A group of young cranes have started building nests in our region - the first time they've done so in 400 years.
They were hatched and reared by people dressed as adult birds. They taught the birds skills to survive in the wild at Slimbridge Wildfowl and Wetlands Trust, then they were moved to a temporary enclosure on the Somerset Levels.
Now some of them have flown back to Slimbridge, from where Ken Goodwin reports:
A pair of cranes are nesting at the Slimbridge Wetland Centre in Gloucestershire. It's the first time in 400 years that wild cranes have bred in the UK.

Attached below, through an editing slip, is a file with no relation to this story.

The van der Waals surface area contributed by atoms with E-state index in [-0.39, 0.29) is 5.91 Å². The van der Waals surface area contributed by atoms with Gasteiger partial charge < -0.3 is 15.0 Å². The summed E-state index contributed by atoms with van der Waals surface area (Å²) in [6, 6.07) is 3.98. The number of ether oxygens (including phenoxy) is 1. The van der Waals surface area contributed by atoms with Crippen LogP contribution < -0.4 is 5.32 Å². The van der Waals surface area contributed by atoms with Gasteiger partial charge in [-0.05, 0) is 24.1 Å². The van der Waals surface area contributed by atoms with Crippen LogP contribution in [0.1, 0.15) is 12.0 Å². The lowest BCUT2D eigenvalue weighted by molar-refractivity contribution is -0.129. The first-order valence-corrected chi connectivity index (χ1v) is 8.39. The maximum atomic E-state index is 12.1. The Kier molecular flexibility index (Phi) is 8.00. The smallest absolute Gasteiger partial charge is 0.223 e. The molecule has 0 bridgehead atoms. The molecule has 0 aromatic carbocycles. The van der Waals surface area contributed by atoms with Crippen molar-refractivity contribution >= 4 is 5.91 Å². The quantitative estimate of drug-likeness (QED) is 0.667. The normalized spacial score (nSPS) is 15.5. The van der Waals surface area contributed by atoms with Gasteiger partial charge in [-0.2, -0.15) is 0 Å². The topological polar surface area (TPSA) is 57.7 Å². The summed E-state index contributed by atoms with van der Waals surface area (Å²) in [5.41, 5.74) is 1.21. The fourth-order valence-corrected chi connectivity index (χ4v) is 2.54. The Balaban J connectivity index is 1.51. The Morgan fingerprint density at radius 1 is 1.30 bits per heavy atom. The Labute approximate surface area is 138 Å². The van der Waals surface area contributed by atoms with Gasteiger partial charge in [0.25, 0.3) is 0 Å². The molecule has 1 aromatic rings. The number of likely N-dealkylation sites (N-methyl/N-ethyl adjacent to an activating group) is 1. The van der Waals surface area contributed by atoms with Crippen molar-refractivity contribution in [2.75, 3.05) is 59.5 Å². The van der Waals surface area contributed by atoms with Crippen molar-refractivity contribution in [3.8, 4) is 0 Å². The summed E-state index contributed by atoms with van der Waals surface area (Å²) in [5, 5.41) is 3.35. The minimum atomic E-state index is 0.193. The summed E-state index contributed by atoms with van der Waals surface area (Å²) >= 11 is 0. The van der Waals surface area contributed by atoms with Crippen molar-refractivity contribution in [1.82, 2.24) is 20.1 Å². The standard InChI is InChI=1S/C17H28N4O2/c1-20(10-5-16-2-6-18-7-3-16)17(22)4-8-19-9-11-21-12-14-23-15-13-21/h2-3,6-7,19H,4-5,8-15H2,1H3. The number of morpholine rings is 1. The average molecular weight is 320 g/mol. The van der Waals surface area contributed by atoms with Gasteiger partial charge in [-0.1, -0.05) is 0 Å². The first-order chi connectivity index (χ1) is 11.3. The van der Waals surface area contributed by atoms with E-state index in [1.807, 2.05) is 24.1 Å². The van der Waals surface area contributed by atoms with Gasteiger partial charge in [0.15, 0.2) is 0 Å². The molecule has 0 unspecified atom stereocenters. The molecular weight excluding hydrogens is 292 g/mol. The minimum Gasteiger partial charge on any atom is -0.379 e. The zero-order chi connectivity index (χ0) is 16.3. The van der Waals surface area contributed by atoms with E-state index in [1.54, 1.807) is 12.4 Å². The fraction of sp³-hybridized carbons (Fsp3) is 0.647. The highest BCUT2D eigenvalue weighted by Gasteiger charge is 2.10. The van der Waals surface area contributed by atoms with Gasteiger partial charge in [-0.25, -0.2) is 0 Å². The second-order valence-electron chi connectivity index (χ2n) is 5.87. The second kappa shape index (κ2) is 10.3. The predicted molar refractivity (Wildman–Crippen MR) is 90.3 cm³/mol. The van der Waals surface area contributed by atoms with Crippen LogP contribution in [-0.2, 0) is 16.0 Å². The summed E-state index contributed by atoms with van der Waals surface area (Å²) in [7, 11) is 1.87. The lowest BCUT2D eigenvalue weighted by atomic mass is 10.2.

A batch of rare cranes has hatched at the Wildfowl and Wetlands Centre at Slimbridge in Gloucestershire.
The new arrivals are part of a breeding programme to introduce cranes onto the Somerset Levels. Some very unusual methods are used, as Tanya Mercer has been finding out: